This is the very first installment of You Could Look It Up. The title, with its
old-time, pulp feel, is meant to evoke a portal to anywhen in the history of baseball, to flannel times and polyester times, lilywhite Washington Senators uniforms, rainbow-striped Houston Astros uniforms, all coming together, a great overlap of Ruths and Ryans and A-Rods. You Could Look It Up is a gateway to varied, hectic, multihued yesterday, a vantage point from which we might discern truths that have been lost to common knowledge, human stories that still evoke laughter or tears, and unrestful ghosts in black and white photographs who still haunt our own forcibly uncomplicated, Manichean times.
Hey–don’t turn away just yet. We ain’t talking any of that mushy “Field of Dreams” poetastry. Ray Liotta’s right-hand-hitting, city-slick Joe Jackson is not to be found in these pages. But it’s here that on any given day you might find Shoeless Joe, hand extended for a dollar or a fly ball, as Leo Durocher steals grounders and his teammates’ watches, all the while trying to do his best imitation of Rabbit Maranville, whose beltline basket catch was necessary because the sheer whiskey content of his exhalations could divert the flight of the ball above chest level. There’s Joe McCarthy, a manager who never ripped a player in public…until the day he did; Casey Stengel, who always ripped his players in public and ripped them in private too, but was given to numerous, unpublicized sentimental gestures; and his protégé, Billy Martin, who said that a winning manager knew that some ballplayers were mules and some racehorses, and you could beat the mules all you wanted and they would never be racehorses–yet beat both the mules and the racehorses. All of these people have something to say to us, because of what they did, and, as importantly, who they were.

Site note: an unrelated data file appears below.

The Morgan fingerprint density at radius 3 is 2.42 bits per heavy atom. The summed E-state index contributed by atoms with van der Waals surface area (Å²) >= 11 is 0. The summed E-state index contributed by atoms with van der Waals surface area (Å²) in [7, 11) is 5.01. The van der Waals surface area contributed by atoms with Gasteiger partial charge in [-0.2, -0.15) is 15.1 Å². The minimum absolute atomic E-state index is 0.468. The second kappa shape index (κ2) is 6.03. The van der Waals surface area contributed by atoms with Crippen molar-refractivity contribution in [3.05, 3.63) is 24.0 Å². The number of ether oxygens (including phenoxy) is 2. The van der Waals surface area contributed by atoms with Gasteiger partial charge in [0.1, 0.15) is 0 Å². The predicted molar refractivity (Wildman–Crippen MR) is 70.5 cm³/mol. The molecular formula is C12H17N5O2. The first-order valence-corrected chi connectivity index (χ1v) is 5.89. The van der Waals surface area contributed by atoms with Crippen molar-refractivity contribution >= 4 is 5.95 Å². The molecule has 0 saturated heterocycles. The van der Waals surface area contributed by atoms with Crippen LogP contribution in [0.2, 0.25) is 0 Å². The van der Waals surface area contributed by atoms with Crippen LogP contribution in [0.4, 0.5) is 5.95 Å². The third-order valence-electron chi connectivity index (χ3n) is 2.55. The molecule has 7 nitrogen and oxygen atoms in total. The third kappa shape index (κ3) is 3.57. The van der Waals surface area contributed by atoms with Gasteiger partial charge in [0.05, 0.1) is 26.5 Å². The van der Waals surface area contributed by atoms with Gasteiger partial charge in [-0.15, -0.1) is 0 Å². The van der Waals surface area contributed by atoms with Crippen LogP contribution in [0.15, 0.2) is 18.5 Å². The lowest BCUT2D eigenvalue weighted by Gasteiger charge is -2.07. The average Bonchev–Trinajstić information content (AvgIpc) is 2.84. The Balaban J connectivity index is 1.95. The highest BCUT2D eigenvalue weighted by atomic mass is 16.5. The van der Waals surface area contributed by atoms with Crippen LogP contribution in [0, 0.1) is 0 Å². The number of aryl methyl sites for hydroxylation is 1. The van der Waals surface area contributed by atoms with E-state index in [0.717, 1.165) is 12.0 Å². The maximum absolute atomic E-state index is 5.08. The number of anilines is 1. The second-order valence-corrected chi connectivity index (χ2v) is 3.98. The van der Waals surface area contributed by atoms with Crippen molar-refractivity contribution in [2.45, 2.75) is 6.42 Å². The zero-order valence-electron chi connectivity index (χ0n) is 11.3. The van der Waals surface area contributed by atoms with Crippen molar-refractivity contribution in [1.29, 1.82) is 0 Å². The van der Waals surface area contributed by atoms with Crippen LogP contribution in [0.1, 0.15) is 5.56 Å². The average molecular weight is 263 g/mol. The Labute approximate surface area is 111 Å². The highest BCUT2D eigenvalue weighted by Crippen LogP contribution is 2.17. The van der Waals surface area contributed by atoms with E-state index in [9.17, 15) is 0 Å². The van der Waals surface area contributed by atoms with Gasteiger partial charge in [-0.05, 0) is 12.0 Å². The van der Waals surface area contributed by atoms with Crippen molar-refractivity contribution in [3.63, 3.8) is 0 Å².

The Orioles have too many lefties making too much money. The Expos give BP’s favorite first baseman of Italian descent since Roberto Petagine a shot at a steady job. The Mets inexplicably sign James Baldwin. The Devil Rays inexplicably sign Fred McGriff. These and other news, notes, and Kahrlisms as Transaction Analysis resumes its regular schedule.
The health of the “Big Three” starters is still the key to the success of the team. Hudson, Zito, and Mulder have put up big innings as relatively young pitchers, and should be moving into their best seasons. But only healthy pitchers win championships. For Hudson and Zito, they are as healthy and strong as ever. Their teammate, Mark Mulder, is the question mark, but please note that none of the questions are about his arm. Mulder returns from a fractured hip (femur, near the ball of the hip to be technical) suffered due to a faulty mound. Call it random or call it the fault of the Phillies’ grounds crew, but there has never been a pitcher that has returned from this type of injury. While the A’s and Mulder have insisted that he could have returned for last season’s ALCS, there is no evidence to back this up. I don’t want to say that Billy Beane, Larry Davis, or Mark Mulder were lying, because I simply have no reason to believe that, but I also know the A’s often seek any competitive advantage they can. In the absence of objective knowledge that Mulder can pitch–either last October or this February–I’ll continue to be cautious. It’s only when Mulder takes the mound in spring training that we will know for sure. His yellow light is based on the lack of any comparable returns only. His arm should be well-rested if possibly slightly rusty for the 2004 season.